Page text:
In this area, we would be wise to partner with and learn from our Catholic friends and their consistent, formal articulation of the worth and purpose of sexuality, the dignity of the human person, and value of learning from our bodies. But neither the evangelical academy nor ecclesiological leaders are likely to produce an evangelical Humanae Vitaeor Donum Vitae. In the absence of such church doctrine, we can’t afford not to listen to the thoughtful contributions of evangelical writers who publically wrestle with and apply biblical principles to questions about infertility, body image, virginity, and unwanted singleness.
While this may seem like a frenetic compilation of toxic “women’s issues” the full council of God remains relevant to our modern American context and to the concerns faced by the female half of the population. Are you prepared to offer sermon illustrations that shine truth and grace on these sticky modern issues? Are you willing to lean on godly, female advisors who have studied these concerns, and lived through their implications, in the light of scripture? For a more thorough review of the bioethical issues facing women, I recommend the Her Dignity project, spearheaded by the Center for Bioethics and Human Dignity.
Remember the woman herself: decry and actively oppose real actual abuse and offer restorative solutions.
Even the most profound, biblical, and eloquent theological expressions fall flat if we forget the human element, and have not love for the wounded women near us. We must, therefore, decry and act against the actual, real, happening-now abuse of women by churchgoers and even by pastors. To be faithful, you as a Christian leader can’t afford not to eliminate practical theological barriers like pornography use, infidelity, and sexual abuse in your own life and that of your own church. It is a most basic set of first steps but if you refuse to take them, your most well articulated theology (of the body, or otherwise) remains a charade. If you remain unconvinced of the widespread use of pornography among pastors, or its damages to performer, consumer, and family members alike, I recommend an honest and humble review of Covenant Eyes’, “The Pornography Statistics Pack.”
An authentic concern for abused women, or abused individuals more generally, demands an active, often vocal opposition to the abuser—especially when the abuser has assumed spiritual, Christian leadership over the abused. I find myself puzzled and grieved by the relative silence from conservative, Christian pastors and institutions when one of their own, or a friend of a friend has fallen into shameful, abusive sexual sin (whether the abused are children, women, or men).
Dear brothers, you may have wrestled and prayed behind closed doors about how to discuss or handle these scandals. You care about the public witness of the gospel, as you should. But consider this: every publically known abuse scandal that goes unanswered has the potential to empower another abuser. Every lustful manipulation of a woman, by a man who has assumed unbalanced, unbiblical, patriarchal control of her life, lies about authority and the nature of God himself. If even a fraction of the allegations lodged against Vision Forum’s Doug Philips are even accurate, I regrettably place him in this category.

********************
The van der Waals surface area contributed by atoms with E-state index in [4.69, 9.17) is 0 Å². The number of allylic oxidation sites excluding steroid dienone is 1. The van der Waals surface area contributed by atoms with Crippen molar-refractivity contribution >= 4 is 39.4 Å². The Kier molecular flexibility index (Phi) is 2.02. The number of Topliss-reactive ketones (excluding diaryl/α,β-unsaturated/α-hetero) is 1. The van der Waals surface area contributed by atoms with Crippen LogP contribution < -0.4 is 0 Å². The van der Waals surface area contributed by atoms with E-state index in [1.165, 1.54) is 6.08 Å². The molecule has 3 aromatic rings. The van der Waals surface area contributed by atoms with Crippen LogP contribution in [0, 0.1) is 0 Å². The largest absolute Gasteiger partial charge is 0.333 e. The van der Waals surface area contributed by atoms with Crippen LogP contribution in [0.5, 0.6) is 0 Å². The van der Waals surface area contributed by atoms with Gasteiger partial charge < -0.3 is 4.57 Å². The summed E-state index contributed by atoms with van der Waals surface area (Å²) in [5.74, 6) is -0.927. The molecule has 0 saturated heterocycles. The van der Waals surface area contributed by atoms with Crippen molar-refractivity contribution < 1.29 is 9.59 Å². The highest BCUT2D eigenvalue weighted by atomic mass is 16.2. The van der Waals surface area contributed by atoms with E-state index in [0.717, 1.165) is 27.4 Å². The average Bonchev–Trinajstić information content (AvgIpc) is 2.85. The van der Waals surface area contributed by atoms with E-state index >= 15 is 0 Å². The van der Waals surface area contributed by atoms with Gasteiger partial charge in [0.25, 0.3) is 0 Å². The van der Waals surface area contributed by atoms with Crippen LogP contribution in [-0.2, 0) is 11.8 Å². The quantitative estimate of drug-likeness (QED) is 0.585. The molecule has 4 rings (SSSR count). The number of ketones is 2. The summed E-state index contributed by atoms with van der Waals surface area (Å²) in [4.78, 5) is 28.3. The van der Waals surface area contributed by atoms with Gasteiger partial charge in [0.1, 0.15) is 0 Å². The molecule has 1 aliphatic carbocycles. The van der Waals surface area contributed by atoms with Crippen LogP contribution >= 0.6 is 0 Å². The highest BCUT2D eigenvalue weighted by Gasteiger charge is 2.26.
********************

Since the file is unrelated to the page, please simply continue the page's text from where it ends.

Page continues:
The world is watching, but so is the church. So are your daughters. Do you, as a Christian man, believe that your daughters were given to you to control (an error, I believe, the Stay-at-Home Daughters movement may have embraced)? Or are they lent to you, so you can cherish and encourage them towards competent, gracious adulthood? There certainly remains a degree of Christian liberty in living out the implications of gender differences in family life. But the Spirit is nothing but grieved when purported Christ-followers use biblical truth as a cloak for manipulation and abuse. For pastors who remain skeptical about the prevalence or seriousness of sexual abuse, I suggest the profoundly well-informed, biblically orthodox research presented by counselor, psychologist, and Westminster Theological Seminary Professor, Dr. Diane Langberg PhD.
Look for ways to engage and foster female ministry partnerships.
Where do we go from here? I hope you’ll agree that we have simply begun a conversation. Perhaps it looks more like a can of worms, opened by some restless (and Reformed) chick. I pray that it doesn’t. I am grateful for the men who have invited me to write this piece. I am grateful for the (male) leaders in my church who have invited to join counseling sessions as an advocate for another vulnerable woman. I am grateful for the (male) pastors who have asked me for my opinions about life and ministry in an (male) elder-led church context. I am grateful for a (definitely, male) dad who taught me how to think and write and take care of myself. In short, I am thankful for many men, men who take their biblical leadership roles seriously, and find such leadership consistent with inviting input from women.
Our good and wise God created Adam and Eve. It wasn’t good for Adam to be alone, even in the Garden of Eden. We’ve made quite a mess of the world since then, but I suspect that it’s still not good for Adam to be alone. How will you choose to not be alone?